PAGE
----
Parents often want to know the best way to discipline their children, but learning to discipline ourselves first – that is to manage our own emotions and actions – is essential. Children are watching and imitating the example we set. No matter what discipline methods we decide upon, if we can’t discipline ourselves, it’s very difficult to effectively discipline our children.

We are much more effective when we are living the lessons we teach and being who we want our children to be. 

We hope, and often expect, that our children are in perfect control of their behavior. We want them to regulate their emotions basically out of the womb. 

How many of us can do these things with 100% success?

No one is perfect, and perfection is not even the goal. What we can do is learn and practice the skills needed for emotional regulation and behavior management and teach those to our kids. This may look like using the Calming Corner ourselves and modeling self-regulation. It’s creating a margin for self-care so that our children see what it is like to love yourself and prioritize your own well-being. And importantly, it’s apologizing and reconnecting when you slip up because we all do.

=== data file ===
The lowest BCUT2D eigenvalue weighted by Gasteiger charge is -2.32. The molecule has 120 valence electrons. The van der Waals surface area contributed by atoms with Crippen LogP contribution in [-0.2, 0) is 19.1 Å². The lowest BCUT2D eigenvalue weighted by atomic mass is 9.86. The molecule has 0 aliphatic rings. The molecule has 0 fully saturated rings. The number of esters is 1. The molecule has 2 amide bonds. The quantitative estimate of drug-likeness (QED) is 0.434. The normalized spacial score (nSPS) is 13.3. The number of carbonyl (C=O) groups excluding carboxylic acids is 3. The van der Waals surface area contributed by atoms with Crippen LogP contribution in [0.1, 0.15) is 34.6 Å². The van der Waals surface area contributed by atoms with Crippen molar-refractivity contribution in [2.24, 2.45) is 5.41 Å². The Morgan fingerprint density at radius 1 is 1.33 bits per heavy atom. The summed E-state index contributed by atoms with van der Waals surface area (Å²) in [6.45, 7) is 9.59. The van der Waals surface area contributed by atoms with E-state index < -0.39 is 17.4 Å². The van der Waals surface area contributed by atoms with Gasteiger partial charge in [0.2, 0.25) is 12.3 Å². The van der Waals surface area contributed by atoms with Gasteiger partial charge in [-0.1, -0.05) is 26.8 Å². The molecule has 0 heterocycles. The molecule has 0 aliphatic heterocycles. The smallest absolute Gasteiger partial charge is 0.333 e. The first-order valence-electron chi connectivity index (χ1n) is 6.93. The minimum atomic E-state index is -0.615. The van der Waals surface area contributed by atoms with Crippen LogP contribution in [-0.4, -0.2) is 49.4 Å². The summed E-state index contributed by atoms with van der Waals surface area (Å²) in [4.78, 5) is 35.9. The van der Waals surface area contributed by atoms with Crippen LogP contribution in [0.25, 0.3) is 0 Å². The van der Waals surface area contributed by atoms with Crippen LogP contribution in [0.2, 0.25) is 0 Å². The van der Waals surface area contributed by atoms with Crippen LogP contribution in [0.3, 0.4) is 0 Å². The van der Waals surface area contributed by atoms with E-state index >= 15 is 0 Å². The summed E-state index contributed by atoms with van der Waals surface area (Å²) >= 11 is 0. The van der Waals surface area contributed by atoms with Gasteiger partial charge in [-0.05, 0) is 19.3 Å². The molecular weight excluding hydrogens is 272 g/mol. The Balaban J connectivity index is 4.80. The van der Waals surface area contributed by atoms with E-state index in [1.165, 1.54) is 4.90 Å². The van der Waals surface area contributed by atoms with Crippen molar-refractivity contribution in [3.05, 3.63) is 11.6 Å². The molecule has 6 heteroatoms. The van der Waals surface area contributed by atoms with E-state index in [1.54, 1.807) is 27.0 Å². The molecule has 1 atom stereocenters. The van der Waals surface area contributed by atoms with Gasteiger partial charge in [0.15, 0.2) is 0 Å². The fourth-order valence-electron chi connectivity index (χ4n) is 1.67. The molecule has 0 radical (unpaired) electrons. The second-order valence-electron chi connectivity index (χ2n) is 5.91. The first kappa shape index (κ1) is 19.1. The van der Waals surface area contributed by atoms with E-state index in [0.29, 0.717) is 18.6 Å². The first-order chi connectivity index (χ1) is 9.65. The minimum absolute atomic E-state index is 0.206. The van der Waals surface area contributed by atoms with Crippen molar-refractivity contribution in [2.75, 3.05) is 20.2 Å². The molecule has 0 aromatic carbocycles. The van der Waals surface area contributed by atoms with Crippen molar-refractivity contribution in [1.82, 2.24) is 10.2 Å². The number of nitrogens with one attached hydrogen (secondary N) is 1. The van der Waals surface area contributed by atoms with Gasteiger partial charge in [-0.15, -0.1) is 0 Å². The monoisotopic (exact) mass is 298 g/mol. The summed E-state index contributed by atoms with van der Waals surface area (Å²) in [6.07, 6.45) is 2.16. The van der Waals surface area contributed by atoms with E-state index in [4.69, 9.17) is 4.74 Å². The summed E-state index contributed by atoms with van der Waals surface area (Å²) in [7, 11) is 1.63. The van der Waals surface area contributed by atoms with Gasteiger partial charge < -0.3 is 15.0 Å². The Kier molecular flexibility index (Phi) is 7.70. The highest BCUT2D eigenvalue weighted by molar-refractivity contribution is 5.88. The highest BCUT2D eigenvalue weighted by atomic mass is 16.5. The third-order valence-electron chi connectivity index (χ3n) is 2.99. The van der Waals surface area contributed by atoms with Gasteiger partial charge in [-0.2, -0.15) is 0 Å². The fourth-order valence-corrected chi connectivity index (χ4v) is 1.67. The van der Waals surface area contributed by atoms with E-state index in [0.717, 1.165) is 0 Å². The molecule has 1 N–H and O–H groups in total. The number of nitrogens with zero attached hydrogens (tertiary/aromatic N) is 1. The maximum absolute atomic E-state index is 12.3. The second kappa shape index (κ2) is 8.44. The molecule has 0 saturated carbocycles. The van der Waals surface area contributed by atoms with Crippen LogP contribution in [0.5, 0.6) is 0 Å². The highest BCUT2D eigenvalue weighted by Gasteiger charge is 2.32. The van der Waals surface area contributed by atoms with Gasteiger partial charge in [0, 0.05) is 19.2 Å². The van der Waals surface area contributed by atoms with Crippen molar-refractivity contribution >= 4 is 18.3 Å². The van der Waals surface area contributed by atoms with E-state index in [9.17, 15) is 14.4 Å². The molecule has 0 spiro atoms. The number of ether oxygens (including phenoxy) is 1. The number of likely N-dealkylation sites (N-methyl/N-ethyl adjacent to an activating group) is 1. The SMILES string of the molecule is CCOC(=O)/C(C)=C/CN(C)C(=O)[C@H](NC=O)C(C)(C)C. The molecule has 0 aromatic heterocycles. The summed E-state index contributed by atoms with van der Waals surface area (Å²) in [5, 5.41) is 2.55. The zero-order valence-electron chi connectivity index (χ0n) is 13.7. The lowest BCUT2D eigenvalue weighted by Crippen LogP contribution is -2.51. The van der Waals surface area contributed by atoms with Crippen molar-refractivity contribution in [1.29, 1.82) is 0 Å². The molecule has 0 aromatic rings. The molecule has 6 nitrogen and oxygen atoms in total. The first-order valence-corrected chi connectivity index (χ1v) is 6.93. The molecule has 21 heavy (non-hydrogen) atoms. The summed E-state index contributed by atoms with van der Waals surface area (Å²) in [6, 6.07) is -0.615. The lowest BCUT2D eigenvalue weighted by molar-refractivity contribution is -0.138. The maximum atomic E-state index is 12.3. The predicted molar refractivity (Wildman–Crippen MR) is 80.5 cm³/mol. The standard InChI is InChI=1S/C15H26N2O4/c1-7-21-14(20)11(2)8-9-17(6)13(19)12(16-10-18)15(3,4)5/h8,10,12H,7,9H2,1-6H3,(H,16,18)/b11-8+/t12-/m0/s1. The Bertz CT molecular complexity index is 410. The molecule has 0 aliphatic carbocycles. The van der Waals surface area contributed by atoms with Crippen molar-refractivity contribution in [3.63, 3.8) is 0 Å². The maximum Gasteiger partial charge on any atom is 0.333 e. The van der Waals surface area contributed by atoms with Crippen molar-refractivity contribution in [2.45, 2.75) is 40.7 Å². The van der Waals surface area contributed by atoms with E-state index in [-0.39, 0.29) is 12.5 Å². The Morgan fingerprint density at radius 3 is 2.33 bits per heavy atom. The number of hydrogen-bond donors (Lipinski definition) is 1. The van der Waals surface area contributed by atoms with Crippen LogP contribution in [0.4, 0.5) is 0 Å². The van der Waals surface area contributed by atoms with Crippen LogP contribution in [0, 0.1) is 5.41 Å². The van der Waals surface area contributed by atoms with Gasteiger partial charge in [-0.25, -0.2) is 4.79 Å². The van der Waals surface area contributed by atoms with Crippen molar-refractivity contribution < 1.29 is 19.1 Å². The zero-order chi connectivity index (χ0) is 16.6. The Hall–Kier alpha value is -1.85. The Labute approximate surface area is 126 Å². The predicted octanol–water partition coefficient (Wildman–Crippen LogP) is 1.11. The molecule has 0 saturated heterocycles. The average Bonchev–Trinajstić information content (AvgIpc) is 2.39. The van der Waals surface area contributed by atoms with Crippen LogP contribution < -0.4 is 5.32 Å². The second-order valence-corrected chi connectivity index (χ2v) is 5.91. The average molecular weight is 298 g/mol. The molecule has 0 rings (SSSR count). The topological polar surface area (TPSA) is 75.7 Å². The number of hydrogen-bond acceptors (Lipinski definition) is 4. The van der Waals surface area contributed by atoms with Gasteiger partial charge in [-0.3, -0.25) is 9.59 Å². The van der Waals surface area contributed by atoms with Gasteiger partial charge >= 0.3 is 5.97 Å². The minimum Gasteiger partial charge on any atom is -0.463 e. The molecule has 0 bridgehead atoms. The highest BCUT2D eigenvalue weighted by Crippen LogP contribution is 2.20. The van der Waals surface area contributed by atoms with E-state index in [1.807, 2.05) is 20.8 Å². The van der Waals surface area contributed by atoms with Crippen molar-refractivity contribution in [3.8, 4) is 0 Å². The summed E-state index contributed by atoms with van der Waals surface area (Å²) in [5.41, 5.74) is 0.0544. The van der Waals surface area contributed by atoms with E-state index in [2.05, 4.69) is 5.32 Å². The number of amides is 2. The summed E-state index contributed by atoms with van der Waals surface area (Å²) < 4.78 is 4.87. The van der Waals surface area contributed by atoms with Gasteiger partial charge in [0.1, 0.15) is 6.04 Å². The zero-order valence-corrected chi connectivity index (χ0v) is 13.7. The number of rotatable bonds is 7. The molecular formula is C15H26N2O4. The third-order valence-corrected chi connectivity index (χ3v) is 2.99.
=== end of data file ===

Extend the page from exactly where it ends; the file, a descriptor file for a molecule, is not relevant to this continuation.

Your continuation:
Marriages, Partnerships, and Co-Parenting

Chances are there is somebody else involved in raising your child. Someone whose story, beliefs, personality, ideas, and behavior are impacting and influencing your child.